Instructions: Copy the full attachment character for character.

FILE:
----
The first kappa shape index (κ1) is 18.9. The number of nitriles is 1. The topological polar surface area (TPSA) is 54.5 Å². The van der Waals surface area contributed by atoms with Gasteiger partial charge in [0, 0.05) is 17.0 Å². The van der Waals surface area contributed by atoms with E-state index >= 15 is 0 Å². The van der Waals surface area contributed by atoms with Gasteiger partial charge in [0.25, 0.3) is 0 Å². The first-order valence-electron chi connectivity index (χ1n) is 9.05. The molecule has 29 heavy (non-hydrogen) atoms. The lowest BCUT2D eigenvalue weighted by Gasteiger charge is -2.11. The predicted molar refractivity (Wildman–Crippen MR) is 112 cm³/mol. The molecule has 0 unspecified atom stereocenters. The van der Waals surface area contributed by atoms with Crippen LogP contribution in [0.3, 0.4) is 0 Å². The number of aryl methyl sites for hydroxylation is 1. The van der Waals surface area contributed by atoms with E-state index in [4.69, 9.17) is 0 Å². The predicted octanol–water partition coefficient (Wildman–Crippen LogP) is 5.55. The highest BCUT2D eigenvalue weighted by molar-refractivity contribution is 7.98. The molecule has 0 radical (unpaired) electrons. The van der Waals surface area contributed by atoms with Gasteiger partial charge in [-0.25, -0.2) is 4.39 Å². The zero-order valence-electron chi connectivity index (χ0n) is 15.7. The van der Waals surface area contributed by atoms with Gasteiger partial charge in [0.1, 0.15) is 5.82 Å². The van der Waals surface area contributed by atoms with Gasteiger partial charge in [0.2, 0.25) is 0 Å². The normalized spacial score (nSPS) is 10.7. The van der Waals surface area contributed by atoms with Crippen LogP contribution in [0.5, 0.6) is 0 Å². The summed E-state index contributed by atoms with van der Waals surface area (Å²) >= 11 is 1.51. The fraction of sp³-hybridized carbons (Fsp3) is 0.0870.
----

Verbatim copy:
The first kappa shape index (κ1) is 18.9. The number of nitriles is 1. The topological polar surface area (TPSA) is 54.5 Å². The van der Waals surface area contributed by atoms with Gasteiger partial charge in [0, 0.05) is 17.0 Å². The van der Waals surface area contributed by atoms with E-state index >= 15 is 0 Å². The van der Waals surface area contributed by atoms with Gasteiger partial charge in [0.25, 0.3) is 0 Å². The first-order valence-electron chi connectivity index (χ1n) is 9.05. The molecule has 29 heavy (non-hydrogen) atoms. The lowest BCUT2D eigenvalue weighted by Gasteiger charge is -2.11. The predicted molar refractivity (Wildman–Crippen MR) is 112 cm³/mol. The molecule has 0 unspecified atom stereocenters. The van der Waals surface area contributed by atoms with Crippen LogP contribution in [0.3, 0.4) is 0 Å². The number of aryl methyl sites for hydroxylation is 1. The van der Waals surface area contributed by atoms with E-state index in [4.69, 9.17) is 0 Å². The predicted octanol–water partition coefficient (Wildman–Crippen LogP) is 5.55. The highest BCUT2D eigenvalue weighted by molar-refractivity contribution is 7.98. The molecule has 0 radical (unpaired) electrons. The van der Waals surface area contributed by atoms with Gasteiger partial charge in [-0.25, -0.2) is 4.39 Å². The zero-order valence-electron chi connectivity index (χ0n) is 15.7. The van der Waals surface area contributed by atoms with Gasteiger partial charge in [0.1, 0.15) is 5.82 Å². The van der Waals surface area contributed by atoms with Gasteiger partial charge in [0.2, 0.25) is 0 Å². The normalized spacial score (nSPS) is 10.7. The van der Waals surface area contributed by atoms with Crippen LogP contribution in [0.5, 0.6) is 0 Å². The summed E-state index contributed by atoms with van der Waals surface area (Å²) >= 11 is 1.51. The fraction of sp³-hybridized carbons (Fsp3) is 0.0870.